It’s official, Kostas Antetokounmpo, better known as the Greek Freak’s younger brother, will not be wearing Flyer red and blue this season. Believe it or not, the NCAA took issue with Antetokounmpo’s admittedly sketchy academic record. Kostas was schooled in Africa until his sophomore year of high school, which is going to raise red flags instantaneously in Indianapolis. Apparently attending a school that doubled as a billiards hall during the evening led the NCAA to investigate his academic background with extreme scrutiny and in the end the University of Dayton came up losers.
As a “partial qualifier” Antetokounmpo will have all the privileges of a regular college student, which includes white poison, just not the opportunity to perform the one duty he actually came to Dayton to pursue. (I never understood this term, how do you “partially” qualify and then end up enrolled in a college or university anyway? To be fair, I’ve been “partially” qualified for every job I ever had, so perhaps I shouldn’t throw stones). Kostas is permitted to begin practicing with the team at the start of the school’s second semester, if he so chooses.
It bears repeating that Archie Miller is a fucking coaching outlaw. He’s a risk-inclined man that has tried to take in more troubled black male teenagers than Jeffrey Dahmer — often with similar results. Kostas Antetokounmpo, Steve McElvene and Detwon Rogers were players with questionable academics profiles that Miller nonetheless rolled the dice on. When you consider that Archie certainly put his neck on the line in allowing Dyshawn Pierre and Matt Kavanaugh to return to the program after sexual assault accusations, it’s abundantly evident that our guy likes to play things fast and loose. (This is one of the few times being a mid-major program, out of the burning spotlight of the media, was advantageous. I can’t imagine a school like Kentucky or UCLA could have seamlessly readmitted Pierre and Kav after their alleged indiscretions, not in this current climate of “rape culture” hysteria).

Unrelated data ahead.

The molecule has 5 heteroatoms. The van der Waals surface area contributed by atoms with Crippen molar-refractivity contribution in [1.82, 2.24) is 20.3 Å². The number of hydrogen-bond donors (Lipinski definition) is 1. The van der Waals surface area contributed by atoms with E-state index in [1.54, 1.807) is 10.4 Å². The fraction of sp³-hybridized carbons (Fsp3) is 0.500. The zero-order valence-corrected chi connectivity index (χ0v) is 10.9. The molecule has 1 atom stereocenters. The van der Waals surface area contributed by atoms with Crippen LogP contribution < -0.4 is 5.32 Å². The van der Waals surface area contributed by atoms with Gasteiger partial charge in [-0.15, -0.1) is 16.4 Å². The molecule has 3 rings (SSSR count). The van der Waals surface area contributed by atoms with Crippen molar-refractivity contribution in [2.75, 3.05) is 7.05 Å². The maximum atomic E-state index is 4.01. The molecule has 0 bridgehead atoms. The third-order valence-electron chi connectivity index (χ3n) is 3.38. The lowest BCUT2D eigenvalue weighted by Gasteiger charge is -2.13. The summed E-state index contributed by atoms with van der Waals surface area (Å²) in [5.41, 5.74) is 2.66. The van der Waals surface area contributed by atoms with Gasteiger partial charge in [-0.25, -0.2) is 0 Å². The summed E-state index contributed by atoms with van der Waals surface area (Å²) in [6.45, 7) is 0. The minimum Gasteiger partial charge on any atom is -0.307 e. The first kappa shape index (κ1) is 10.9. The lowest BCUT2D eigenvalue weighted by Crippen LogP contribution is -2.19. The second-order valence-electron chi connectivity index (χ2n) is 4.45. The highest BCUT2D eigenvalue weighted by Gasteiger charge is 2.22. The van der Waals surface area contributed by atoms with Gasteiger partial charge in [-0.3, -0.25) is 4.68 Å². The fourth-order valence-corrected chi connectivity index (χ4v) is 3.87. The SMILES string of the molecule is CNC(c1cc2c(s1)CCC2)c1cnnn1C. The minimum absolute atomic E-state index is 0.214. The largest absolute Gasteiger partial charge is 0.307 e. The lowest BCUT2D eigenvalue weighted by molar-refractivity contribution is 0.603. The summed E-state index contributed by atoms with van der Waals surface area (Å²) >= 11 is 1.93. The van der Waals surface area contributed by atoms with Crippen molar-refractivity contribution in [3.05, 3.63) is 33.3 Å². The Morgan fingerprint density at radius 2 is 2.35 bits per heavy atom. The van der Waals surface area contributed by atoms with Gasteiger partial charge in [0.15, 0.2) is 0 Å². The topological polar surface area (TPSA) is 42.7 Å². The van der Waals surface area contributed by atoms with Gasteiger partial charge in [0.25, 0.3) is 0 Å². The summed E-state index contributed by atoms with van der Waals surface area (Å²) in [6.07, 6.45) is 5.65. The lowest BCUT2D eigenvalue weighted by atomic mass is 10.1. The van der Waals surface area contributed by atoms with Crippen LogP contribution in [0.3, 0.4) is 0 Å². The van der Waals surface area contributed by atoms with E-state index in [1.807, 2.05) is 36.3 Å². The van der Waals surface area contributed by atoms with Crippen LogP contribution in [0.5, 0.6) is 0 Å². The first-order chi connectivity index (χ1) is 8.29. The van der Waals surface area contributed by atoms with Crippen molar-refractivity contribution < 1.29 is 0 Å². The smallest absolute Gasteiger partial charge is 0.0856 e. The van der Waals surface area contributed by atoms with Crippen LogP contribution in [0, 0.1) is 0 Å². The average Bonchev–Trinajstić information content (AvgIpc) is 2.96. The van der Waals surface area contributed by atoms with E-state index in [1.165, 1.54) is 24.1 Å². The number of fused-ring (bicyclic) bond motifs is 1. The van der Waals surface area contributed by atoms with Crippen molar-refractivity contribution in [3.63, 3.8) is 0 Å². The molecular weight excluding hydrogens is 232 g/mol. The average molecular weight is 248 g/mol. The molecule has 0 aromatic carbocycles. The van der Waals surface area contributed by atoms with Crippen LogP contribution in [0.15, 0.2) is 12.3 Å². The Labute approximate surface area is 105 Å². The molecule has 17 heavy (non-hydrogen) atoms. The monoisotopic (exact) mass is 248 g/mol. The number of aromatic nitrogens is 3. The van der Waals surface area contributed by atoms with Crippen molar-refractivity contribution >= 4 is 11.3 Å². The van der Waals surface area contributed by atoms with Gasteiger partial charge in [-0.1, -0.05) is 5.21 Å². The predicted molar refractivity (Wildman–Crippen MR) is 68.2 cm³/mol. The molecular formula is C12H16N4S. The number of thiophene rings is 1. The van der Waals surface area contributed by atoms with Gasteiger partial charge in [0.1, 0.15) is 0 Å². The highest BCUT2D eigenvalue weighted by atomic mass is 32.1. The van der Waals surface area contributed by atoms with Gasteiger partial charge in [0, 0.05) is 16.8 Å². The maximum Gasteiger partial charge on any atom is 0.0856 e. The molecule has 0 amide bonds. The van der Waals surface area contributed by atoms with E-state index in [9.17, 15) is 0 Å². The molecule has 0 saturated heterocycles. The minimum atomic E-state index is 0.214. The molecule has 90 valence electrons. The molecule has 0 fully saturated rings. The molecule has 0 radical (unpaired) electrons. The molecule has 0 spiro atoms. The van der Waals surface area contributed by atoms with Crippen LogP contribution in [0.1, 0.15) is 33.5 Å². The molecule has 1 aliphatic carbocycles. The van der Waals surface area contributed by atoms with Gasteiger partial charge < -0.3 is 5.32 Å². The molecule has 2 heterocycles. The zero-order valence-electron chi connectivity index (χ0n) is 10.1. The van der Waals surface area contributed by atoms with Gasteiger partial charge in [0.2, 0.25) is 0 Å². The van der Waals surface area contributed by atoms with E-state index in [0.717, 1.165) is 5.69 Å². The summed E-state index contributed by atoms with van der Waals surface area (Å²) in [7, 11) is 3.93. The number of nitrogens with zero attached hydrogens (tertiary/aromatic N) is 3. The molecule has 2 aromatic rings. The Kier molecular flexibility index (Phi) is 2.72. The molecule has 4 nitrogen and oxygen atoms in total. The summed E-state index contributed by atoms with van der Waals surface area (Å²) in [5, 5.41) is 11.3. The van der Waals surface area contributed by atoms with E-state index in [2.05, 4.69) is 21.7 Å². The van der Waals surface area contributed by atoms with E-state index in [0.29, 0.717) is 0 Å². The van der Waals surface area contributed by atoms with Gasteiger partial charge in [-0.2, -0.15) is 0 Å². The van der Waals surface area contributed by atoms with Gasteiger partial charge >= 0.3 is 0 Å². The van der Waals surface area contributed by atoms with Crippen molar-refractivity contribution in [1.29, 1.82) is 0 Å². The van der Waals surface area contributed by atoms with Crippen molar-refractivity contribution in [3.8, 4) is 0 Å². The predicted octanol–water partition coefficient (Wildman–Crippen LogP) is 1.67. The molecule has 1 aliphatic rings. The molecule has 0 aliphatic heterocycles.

The NCAA’s decision leaves Antetokounmpo with plenty of opportunities and divergent paths for his future. He is the rare 18 year old with a cavalcade of both academic and financial options. For starters, he could choose to stay in the Gem City, begin work on his Discover Arts degree and gain the necessary weight that will surely be added during the upcoming Midwestern winter. Kostas could return next season, four years of eligibility intact, hungry to feast on mid-major opposition.
Antetokounmpo could also completely abandon ship, head back to Milwaukee to live off his brother’s payroll and re-open his recruitment. This “gap year” would allow him to work on his game without the tortious interference that is American academia. In addition, his NBA2K skills would no doubt be sharp and he could live the life of luxury that comes with riding your rich brother’s coattails. Personally, I would saunter down this road if I had Kostas’ opportunities.
The last option might be the most attractive for Mr. Antetokounmpo. He has repeatedly voiced his intent to play in the NBA as soon as possible (which makes his enrollment at UD even more of a head-scratcher) in order to receive just compensated for his labor. With that in mind, his most desirable route may be to forget about college altogether, head over to Greece (which has one of the most competitively, and economically, rewarding pro leagues in Europe) and start his professional career immediately. Playing overseas would have the dual advantage of (a) getting paid to ball and (b) building a resume against competition that is superior to the Atlantic Ten. Both positives in my book.
Whatever Antetokounmpo chooses to do, it clearly won’t have an effect on Dayton’s hopes this season. The Flyers must move on and prepare for a year with depleted depth in the frontcourt. With Antetokounmpo out of the picture, the onus falls squarely on Kendall Pollard and Josh Cunningham to provide UD with improved production up front.